JTF (just the facts): Several hundred objects, including framed and unframed works, fragments, color separations, and magnifications, displayed in multiple layers floor to ceiling in 5 rooms (with two partitions) on the third floor of the museum. The exhibit is organized chronologically, with each printing process explained via wall text and a handful of images. A reference volume, also entitled The Printed Picture, has been published in conjunction with the show. (Installation shots at right.)
Comments/Context: When I was a kid, from time to time, I would get it into my head that it would be a good idea to read our encyclopedia. So I would pull down a volume at random (say M) and start to read the entries. While the text itself was generally friendly and approachable in tone, it was so densely packed with information that I would soon be unable to absorb much more. I would then begin to skim the entries, working faster and catching only the high points. This too would eventually run out of momentum, and I would be reduced to flipping the pages and looking at the pictures, not internalizing much of anything. Finally, I would just give up and put the book back on the shelf until the next time.
This progression is an exact replica of my experience visiting The Printed Picture exhibit at the MoMA. The exhibit and accompanying book were conceived of and designed by Richard Benson, former Dean of the Yale University School of Art, and represent a lifetime of meticulous work documenting the changing technology and processes of printing. In many ways, this show is more like the kind you might find in a natural history or science & technology museum; it is unabashedly educational, the information delivered in an objective and practical manner, well ordered and comprehensive. Academically speaking, it is certainly one of the finest reviews of the process of printing across the ages that has ever been put forth.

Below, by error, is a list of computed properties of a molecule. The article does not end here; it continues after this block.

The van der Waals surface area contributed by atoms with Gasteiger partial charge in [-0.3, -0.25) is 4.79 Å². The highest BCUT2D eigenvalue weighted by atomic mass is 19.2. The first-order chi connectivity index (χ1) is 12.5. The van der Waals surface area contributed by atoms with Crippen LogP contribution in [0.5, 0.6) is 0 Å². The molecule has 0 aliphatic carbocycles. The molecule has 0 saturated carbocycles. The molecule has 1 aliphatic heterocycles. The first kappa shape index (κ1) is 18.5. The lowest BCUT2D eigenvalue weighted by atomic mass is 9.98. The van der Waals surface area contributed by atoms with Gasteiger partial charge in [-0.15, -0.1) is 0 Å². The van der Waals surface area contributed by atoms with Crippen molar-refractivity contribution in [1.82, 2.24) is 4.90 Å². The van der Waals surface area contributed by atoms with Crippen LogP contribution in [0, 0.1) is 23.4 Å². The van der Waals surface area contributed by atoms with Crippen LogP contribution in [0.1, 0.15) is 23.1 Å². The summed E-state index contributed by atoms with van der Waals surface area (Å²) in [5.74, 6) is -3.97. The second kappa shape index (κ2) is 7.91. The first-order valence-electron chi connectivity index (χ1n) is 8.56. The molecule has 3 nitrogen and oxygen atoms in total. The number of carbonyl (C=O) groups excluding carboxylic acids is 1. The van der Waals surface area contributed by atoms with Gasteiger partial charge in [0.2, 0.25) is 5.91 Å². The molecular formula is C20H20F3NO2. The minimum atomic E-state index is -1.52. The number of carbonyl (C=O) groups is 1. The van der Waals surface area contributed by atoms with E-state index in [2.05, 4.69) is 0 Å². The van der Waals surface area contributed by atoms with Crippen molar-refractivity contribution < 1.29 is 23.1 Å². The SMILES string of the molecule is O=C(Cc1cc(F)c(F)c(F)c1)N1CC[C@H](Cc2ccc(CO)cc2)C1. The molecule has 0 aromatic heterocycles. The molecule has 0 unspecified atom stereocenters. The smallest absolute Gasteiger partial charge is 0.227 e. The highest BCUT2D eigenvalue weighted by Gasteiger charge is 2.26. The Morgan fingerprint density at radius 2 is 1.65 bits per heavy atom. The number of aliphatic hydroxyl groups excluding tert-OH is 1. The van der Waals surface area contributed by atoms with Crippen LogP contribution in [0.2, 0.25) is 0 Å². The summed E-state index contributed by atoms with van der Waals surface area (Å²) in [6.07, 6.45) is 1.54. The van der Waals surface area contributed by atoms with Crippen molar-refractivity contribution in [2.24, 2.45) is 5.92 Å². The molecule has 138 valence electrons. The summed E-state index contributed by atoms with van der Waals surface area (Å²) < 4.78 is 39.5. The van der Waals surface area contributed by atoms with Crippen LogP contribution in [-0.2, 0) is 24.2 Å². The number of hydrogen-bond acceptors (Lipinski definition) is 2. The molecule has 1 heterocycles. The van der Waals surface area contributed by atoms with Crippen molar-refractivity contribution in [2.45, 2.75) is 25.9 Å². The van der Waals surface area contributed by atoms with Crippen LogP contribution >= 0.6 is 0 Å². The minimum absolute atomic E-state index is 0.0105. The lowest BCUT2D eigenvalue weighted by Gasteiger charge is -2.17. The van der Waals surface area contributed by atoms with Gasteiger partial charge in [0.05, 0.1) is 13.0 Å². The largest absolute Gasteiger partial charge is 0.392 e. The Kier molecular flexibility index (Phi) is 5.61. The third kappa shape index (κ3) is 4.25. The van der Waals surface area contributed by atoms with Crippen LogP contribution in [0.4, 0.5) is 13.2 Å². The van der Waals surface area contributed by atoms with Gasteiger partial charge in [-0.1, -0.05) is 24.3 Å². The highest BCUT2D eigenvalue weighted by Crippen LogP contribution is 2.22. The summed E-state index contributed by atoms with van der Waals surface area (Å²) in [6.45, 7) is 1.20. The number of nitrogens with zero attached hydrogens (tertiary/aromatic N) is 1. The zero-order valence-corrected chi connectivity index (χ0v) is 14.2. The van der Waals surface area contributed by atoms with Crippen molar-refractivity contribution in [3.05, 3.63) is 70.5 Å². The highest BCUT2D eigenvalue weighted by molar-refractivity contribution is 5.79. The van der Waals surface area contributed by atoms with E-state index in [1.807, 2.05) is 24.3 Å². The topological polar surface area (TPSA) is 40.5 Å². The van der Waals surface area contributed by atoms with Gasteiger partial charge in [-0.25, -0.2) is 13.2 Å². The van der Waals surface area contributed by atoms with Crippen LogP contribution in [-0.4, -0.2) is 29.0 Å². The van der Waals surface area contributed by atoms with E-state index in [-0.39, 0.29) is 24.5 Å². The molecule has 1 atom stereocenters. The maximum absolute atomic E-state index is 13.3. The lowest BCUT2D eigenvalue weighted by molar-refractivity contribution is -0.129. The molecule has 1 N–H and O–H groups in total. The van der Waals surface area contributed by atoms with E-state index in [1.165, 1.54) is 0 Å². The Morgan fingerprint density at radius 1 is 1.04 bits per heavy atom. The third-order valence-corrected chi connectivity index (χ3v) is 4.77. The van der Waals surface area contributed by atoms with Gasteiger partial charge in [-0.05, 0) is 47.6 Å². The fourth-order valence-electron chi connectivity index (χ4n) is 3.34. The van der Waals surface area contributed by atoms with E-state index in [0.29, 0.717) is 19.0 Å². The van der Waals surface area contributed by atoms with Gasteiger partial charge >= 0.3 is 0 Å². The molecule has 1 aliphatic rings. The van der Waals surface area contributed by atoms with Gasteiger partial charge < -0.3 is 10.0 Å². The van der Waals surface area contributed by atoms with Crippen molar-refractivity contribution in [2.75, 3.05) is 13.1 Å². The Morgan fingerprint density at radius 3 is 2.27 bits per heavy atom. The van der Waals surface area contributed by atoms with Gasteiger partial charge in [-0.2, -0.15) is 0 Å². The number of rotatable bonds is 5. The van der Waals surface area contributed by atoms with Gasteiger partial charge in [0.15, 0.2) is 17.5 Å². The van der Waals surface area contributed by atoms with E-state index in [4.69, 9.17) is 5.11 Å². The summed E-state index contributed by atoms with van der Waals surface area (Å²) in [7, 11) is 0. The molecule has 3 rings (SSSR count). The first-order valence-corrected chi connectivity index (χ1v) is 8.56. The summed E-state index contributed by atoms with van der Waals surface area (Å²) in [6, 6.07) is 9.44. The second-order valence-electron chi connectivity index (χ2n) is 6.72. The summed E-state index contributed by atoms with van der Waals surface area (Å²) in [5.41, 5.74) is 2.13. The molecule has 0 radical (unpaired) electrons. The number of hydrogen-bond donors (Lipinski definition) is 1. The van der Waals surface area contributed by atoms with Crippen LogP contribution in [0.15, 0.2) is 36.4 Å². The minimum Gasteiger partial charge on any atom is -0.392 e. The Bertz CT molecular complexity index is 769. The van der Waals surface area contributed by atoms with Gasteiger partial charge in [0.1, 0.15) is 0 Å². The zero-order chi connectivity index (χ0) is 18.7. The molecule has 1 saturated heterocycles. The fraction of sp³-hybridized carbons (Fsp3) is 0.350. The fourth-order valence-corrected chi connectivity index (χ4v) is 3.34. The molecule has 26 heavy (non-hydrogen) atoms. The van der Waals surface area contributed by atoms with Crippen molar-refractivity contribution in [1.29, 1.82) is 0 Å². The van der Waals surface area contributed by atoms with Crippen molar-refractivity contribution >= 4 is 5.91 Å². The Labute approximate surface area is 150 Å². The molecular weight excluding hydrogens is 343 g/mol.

The problem is that as an exhibition it is completely overwhelming. As a collector, I am particularly interested in the minutiae of various photographic processes, and I came into the exhibit especially focused on getting some answers to questions I have about recent color processes (digital inkjet prints) and their relationship to better known color methods of the 1970s (c-prints and dye transfer prints). But I started in the first room with my old encyclopedia reading method and was soon bogged down in too much information. By the time I got through daguerreotype, tintype, salt paper, woodburytype, gum bichromate, carbon, and albumen prints, my eyes were already starting to glass over, and I had just gotten started. On through blueprint (somehow not called cyanotype for some reason), gelatin silver, platinum, palladium, and Polaroid and over to the realms of color: autochrome, carbo, color carbon, chromogenic, dye transfer, Kodacolor, and early inkjet. After this group, I had reached my full point and had to sit down.
Unfortunately, the rest of the exhibit was a complete blur; I had moved on past skimming to outright page flipping, unable to absorb any more information. There is whole room devoted to magazine and book printing processes, including photogravure, etching, halftone, duotone, collotype, and offset lithography. The last room was the one I actually had come to see, but was too exhausted to enjoy by the time I got there; this was the room with the in depth discussion of digital chromogenic, pigmented inkjet, iris, dye sublimation, and laser writer color prints (among many others).
Benson has done an admirable job of making what could be a pretty dry subject more engaging, particularly through the use of the large magnifications, which show how the different technologies and approaches were used to generate tonal range. He shows relationships between current technologies and their predecessors, and presents each process in an even handed, matter of fact way. My conclusion is that this show is not much about art, but more about printing; the art objects used as examples are taken out of their context as art and placed into a more academic view of the processes, where the prints are examined for their grains and dots, not their composition or emotional quality. The nuances of printing have been explored in full here, and those who have a deep interest will likely revel in the exhaustive detail presented.
Collector’s POV: In my view, great exhibits are exciting and thought provoking, so much so that your brain sizzles for quite a while after your visit, replaying the wonders that were found there. Unfortunately, this exhibit, while utterly comprehensive and impressive, didn’t make my mind tingle; in fact, it was just the opposite – I was left worn, weary, and utterly defeated. So while the content of this show clearly deserves our highest rating, the show itself merits a lower grade in my subjective view, as the overall experience left me a walking zombie. I think the answer is to buy the book, and enjoy it for the well researched, useful reference tool that it is.
Rating: * (one star) GOOD (rating system described here)
Through July 13th
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